C&F éditions vous propose trois ouvrages qui feront bonne figure dans cette catégorie des livres d'été :

- Aux sources de l'utopie numérique : de la contre-culture à la cyberculture, Stewart Brand, un homme d'influence -- de Fred Turner

- Dans le labyrinthe : évaluer l'information sur internet -- d'Alexandre Serres

- Le Souffle Bleue : 1959, le jazz bascule -- par Nicolas Beniès

Plutôt que d'en parler moi-même, ci-après un florilège de quelques critiques parues sur le web ou dans les revues.

Pour commander :

- chez votre libraire (qui certainement devra lui-même nous le commander)

- sur une librairie en ligne (mais pas d'inquiétude, nous n'esclavagisons aucun salarié, nous faisons nous mêmes les envois)

- directement sur le site de C&F éditions

(sur ce site, à partir de deux livres l'envoi en France métropolitaine est gratuit... pour les trois, un jeu de marque-pages/cartes postales en cadeau).

Attention: impossible de livrer entre le 17 juillet et le 15 août... pensez dès maintenant à vos vacances.


Hervé Le Crosnier





If you'd like to cheat and read Professor Turner's book about Stewart Brand in the américain, well... but wouldn't it be more fun to tackle this in french? You may have read the original anyway, back when it first came out -- so, now, time for a summer-vac challenge!

And, easier tackling familiar concepts and stories, if you are trying to learn or re-learn an unfamiliar or shamefully-rusty language... And if you are French, well, then the reverse: read this C&F Éditions version, en français, then tackle l'américain...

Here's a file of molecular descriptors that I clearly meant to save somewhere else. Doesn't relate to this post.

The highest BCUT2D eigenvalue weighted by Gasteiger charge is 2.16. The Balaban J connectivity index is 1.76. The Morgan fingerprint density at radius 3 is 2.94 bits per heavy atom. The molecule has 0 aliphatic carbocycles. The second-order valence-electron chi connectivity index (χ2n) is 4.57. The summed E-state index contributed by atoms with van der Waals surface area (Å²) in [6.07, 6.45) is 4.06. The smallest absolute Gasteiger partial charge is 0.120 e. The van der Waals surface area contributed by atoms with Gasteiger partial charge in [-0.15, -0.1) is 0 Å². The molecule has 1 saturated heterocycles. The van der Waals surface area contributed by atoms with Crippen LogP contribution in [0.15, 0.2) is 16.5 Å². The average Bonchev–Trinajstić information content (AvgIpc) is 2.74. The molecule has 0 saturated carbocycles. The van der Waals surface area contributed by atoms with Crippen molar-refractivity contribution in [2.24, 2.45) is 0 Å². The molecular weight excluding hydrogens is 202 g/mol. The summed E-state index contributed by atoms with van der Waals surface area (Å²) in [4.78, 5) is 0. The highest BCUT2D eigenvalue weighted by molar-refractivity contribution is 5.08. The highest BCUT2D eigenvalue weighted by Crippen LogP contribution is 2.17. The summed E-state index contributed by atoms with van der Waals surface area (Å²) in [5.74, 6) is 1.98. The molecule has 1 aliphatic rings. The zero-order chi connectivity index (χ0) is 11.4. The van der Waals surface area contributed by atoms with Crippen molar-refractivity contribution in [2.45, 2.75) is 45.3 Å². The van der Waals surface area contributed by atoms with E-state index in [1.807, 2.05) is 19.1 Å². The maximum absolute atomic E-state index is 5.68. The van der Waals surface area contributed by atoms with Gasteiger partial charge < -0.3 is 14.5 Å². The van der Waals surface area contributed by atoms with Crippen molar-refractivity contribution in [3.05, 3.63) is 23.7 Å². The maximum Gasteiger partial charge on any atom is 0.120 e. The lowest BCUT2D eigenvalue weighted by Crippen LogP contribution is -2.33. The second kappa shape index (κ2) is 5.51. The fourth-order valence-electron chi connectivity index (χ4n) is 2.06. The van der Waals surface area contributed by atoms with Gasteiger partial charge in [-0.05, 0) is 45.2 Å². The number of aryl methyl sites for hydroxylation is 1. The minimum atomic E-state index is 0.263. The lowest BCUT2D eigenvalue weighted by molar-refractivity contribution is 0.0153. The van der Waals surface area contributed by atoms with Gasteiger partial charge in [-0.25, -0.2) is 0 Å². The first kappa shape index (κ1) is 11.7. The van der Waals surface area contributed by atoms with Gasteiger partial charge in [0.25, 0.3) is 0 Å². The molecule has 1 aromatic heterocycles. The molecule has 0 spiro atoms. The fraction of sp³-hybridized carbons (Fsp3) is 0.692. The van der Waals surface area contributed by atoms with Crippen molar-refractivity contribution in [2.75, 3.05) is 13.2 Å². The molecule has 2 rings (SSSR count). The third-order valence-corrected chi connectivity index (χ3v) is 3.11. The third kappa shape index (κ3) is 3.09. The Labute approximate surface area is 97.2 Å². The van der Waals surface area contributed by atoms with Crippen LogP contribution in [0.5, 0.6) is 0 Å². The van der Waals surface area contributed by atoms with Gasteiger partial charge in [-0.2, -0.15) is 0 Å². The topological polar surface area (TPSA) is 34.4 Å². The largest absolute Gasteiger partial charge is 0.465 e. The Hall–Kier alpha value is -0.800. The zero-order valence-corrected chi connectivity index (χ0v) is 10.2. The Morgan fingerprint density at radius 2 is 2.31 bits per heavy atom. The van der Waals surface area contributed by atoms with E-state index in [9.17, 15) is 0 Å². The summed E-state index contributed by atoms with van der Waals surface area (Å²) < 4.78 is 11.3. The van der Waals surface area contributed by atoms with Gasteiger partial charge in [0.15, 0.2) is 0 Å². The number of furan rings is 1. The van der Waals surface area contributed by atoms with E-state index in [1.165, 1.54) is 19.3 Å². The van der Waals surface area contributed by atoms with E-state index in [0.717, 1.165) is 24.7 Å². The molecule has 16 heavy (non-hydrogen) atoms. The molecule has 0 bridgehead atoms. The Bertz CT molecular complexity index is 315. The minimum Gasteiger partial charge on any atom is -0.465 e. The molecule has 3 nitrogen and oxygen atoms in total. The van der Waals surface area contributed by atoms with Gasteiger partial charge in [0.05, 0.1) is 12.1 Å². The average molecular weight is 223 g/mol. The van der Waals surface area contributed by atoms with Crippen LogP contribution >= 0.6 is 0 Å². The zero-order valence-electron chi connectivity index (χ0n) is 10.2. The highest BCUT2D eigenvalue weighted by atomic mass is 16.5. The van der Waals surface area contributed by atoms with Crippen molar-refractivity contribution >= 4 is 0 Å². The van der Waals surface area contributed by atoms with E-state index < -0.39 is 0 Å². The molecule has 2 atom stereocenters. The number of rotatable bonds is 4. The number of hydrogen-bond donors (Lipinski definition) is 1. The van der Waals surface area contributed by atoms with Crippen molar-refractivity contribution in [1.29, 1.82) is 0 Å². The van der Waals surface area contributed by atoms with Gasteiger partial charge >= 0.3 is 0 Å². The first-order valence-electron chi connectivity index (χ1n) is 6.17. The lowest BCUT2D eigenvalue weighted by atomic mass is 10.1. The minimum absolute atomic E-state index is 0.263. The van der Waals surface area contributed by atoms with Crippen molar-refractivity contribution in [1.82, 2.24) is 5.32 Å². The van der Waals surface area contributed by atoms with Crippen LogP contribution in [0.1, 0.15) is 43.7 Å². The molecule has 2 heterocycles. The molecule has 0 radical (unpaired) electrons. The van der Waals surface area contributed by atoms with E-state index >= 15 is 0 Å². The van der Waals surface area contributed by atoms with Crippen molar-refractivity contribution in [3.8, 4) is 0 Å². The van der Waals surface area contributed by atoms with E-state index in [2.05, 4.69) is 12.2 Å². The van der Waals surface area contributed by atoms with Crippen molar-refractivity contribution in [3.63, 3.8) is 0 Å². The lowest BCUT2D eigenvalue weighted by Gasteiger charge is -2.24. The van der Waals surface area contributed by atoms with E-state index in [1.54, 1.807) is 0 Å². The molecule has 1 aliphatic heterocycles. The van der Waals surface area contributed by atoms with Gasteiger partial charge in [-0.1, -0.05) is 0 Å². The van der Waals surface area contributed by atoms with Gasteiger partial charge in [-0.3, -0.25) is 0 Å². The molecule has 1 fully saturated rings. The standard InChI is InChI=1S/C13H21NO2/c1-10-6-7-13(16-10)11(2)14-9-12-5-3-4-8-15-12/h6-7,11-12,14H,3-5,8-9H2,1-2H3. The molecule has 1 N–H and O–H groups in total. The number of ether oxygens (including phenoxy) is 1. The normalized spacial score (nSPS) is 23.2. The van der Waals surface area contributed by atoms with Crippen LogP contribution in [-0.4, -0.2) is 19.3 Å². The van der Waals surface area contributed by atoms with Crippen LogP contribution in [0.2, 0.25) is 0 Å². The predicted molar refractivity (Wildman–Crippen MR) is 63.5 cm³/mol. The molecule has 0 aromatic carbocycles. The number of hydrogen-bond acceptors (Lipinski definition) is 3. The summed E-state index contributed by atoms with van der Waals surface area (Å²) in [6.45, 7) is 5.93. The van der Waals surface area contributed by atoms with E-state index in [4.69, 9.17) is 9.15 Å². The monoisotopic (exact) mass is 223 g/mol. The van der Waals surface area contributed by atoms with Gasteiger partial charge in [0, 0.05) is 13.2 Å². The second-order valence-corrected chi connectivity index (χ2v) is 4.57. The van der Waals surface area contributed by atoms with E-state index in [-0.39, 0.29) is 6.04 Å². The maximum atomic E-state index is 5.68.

Brand's ideas in his own writing and speaking are complex, subtle, sometimes blissfully-contradictory -- he was a Merry Prankster, after all -- but always his own language is clear, concise, incisive... Someone French could do worse than to try to learn l'américain by reading Stewart Brand.

I first read things by and about Stewart Brand myself nearly 50 years ago -- I was inspired by him, actually, swept away in fact by possibilities presented in his Whole Earth Catalog, as so many in my generation were -- we thought great thoughts, lived in the woods in geodesic domes we'd designed and build ourselves, learned to grow vegetables...

Since then Stewart's supply of novel ideas has been unceasing: from him we have learned about The Media Lab, The WELL and "email", how buildings "learn", how to live on boats, that thinking might be longue durée, that extinct species might be re-created, that nuclear energy might save us from ourselves.

Some of these terrible ideas, perhaps, may be even dangerous... but without Stewart's inquiring and iconoclastic mind the rest of us would not even know. Some of us have argued -- I myself campaign for "no nukes at all" -- and reviving extinct species really, really, worries me -- but all of us at least have learned, from Stewart.

Many of "us" have been French. Many of the French have inquiring minds, and many of those whom I have met already have encountered Stewart's writing and his ideas. Particularly recently: the hippie era never made the impact, upon France, which the recent digital revolution has -- the French have grown their own vegetables for a long time, but the sensation caused there in 1992 by my bringing my little laptop and WELL / Whole Earth 'Lectronic Link "adresse Internet" there was greatly-exciting to friends in the Hexagone.

And now, in these days of "gaz de schiste" and "Fukushima" --

-- Stewart's latest enthusiasms have become topical too, in France. Delphine Batho and Président Hollande are not the only folks there excited about these things. Professor Turner's generalizations may have application there as well, now: if it's not quite a Global Village, ours is a globe beset now with many problems-in-common, suffered-by and of-interest-to all of us. The book may be a very interesting read now, then, for folks in France.

Happy summer-reading!